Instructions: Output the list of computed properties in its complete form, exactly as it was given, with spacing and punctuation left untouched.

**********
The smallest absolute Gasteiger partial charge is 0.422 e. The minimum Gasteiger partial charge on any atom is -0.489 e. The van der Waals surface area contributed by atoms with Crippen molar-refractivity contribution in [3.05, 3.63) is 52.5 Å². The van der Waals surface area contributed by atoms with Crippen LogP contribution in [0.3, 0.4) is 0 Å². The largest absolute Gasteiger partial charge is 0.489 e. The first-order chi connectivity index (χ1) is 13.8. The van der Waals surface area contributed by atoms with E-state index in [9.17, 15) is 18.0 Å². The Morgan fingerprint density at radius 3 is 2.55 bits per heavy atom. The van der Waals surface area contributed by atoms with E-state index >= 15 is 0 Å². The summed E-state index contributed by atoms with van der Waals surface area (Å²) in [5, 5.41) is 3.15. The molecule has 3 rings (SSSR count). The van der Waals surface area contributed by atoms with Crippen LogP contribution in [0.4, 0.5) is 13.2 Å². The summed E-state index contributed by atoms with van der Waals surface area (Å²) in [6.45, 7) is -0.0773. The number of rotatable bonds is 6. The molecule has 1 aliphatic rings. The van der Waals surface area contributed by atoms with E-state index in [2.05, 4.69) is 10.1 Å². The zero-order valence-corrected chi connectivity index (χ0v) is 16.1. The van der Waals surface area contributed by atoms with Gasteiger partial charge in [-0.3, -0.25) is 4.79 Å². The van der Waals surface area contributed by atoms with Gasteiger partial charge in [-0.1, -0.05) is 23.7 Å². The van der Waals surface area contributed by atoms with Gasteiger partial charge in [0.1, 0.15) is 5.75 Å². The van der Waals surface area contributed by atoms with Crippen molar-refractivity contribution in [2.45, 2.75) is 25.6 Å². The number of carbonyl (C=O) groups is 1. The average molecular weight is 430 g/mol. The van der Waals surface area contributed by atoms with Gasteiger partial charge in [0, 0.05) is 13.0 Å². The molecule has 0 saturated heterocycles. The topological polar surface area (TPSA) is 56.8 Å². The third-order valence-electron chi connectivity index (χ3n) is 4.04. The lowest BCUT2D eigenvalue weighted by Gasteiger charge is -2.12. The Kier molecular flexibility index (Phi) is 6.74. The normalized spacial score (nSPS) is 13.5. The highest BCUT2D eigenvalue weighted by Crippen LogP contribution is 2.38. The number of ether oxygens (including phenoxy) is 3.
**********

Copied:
The smallest absolute Gasteiger partial charge is 0.422 e. The minimum Gasteiger partial charge on any atom is -0.489 e. The van der Waals surface area contributed by atoms with Crippen molar-refractivity contribution in [3.05, 3.63) is 52.5 Å². The van der Waals surface area contributed by atoms with Crippen LogP contribution in [0.3, 0.4) is 0 Å². The largest absolute Gasteiger partial charge is 0.489 e. The first-order chi connectivity index (χ1) is 13.8. The van der Waals surface area contributed by atoms with E-state index in [9.17, 15) is 18.0 Å². The Morgan fingerprint density at radius 3 is 2.55 bits per heavy atom. The van der Waals surface area contributed by atoms with E-state index >= 15 is 0 Å². The summed E-state index contributed by atoms with van der Waals surface area (Å²) in [5, 5.41) is 3.15. The molecule has 3 rings (SSSR count). The van der Waals surface area contributed by atoms with Crippen LogP contribution in [0.4, 0.5) is 13.2 Å². The summed E-state index contributed by atoms with van der Waals surface area (Å²) in [6.45, 7) is -0.0773. The number of rotatable bonds is 6. The molecule has 1 aliphatic rings. The van der Waals surface area contributed by atoms with E-state index in [2.05, 4.69) is 10.1 Å². The zero-order valence-corrected chi connectivity index (χ0v) is 16.1. The van der Waals surface area contributed by atoms with Gasteiger partial charge in [-0.3, -0.25) is 4.79 Å². The van der Waals surface area contributed by atoms with Gasteiger partial charge in [-0.1, -0.05) is 23.7 Å². The van der Waals surface area contributed by atoms with Gasteiger partial charge in [0.1, 0.15) is 5.75 Å². The van der Waals surface area contributed by atoms with Crippen molar-refractivity contribution in [2.45, 2.75) is 25.6 Å². The number of carbonyl (C=O) groups is 1. The average molecular weight is 430 g/mol. The van der Waals surface area contributed by atoms with Gasteiger partial charge in [0, 0.05) is 13.0 Å². The molecule has 0 saturated heterocycles. The topological polar surface area (TPSA) is 56.8 Å². The third-order valence-electron chi connectivity index (χ3n) is 4.04. The lowest BCUT2D eigenvalue weighted by Gasteiger charge is -2.12. The Kier molecular flexibility index (Phi) is 6.74. The normalized spacial score (nSPS) is 13.5. The highest BCUT2D eigenvalue weighted by Crippen LogP contribution is 2.38. The number of ether oxygens (including phenoxy) is 3.